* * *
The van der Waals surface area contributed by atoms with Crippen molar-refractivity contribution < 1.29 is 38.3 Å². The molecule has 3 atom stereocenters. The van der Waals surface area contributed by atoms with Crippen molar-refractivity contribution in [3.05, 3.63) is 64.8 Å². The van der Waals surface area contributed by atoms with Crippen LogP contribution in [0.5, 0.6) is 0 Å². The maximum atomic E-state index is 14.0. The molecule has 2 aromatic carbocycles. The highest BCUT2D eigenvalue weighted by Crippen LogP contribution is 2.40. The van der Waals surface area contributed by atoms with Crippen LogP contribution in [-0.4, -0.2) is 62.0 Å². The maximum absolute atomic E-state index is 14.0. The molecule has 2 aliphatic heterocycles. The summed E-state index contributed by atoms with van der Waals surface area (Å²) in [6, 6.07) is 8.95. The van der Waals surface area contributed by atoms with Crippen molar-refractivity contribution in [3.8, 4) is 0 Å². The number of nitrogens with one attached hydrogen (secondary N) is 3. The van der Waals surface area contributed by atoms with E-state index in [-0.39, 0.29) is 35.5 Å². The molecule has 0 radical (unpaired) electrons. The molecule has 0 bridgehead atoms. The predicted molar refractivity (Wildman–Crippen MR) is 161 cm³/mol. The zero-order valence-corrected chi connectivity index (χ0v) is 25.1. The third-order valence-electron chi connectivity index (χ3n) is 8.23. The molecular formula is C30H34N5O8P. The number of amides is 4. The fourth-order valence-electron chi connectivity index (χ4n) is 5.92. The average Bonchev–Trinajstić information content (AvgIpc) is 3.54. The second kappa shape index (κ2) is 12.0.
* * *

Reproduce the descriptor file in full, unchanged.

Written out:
The van der Waals surface area contributed by atoms with Crippen molar-refractivity contribution < 1.29 is 38.3 Å². The molecule has 3 atom stereocenters. The van der Waals surface area contributed by atoms with Crippen molar-refractivity contribution in [3.05, 3.63) is 64.8 Å². The van der Waals surface area contributed by atoms with Crippen LogP contribution in [0.5, 0.6) is 0 Å². The maximum atomic E-state index is 14.0. The molecule has 2 aromatic carbocycles. The highest BCUT2D eigenvalue weighted by Crippen LogP contribution is 2.40. The van der Waals surface area contributed by atoms with Crippen LogP contribution in [-0.4, -0.2) is 62.0 Å². The maximum absolute atomic E-state index is 14.0. The molecule has 2 aliphatic heterocycles. The summed E-state index contributed by atoms with van der Waals surface area (Å²) in [6, 6.07) is 8.95. The van der Waals surface area contributed by atoms with Crippen molar-refractivity contribution in [3.8, 4) is 0 Å². The number of nitrogens with one attached hydrogen (secondary N) is 3. The van der Waals surface area contributed by atoms with E-state index in [-0.39, 0.29) is 35.5 Å². The molecule has 0 radical (unpaired) electrons. The molecule has 0 bridgehead atoms. The predicted molar refractivity (Wildman–Crippen MR) is 161 cm³/mol. The zero-order valence-corrected chi connectivity index (χ0v) is 25.1. The third-order valence-electron chi connectivity index (χ3n) is 8.23. The molecular formula is C30H34N5O8P. The number of amides is 4. The fourth-order valence-electron chi connectivity index (χ4n) is 5.92. The average Bonchev–Trinajstić information content (AvgIpc) is 3.54. The second kappa shape index (κ2) is 12.0.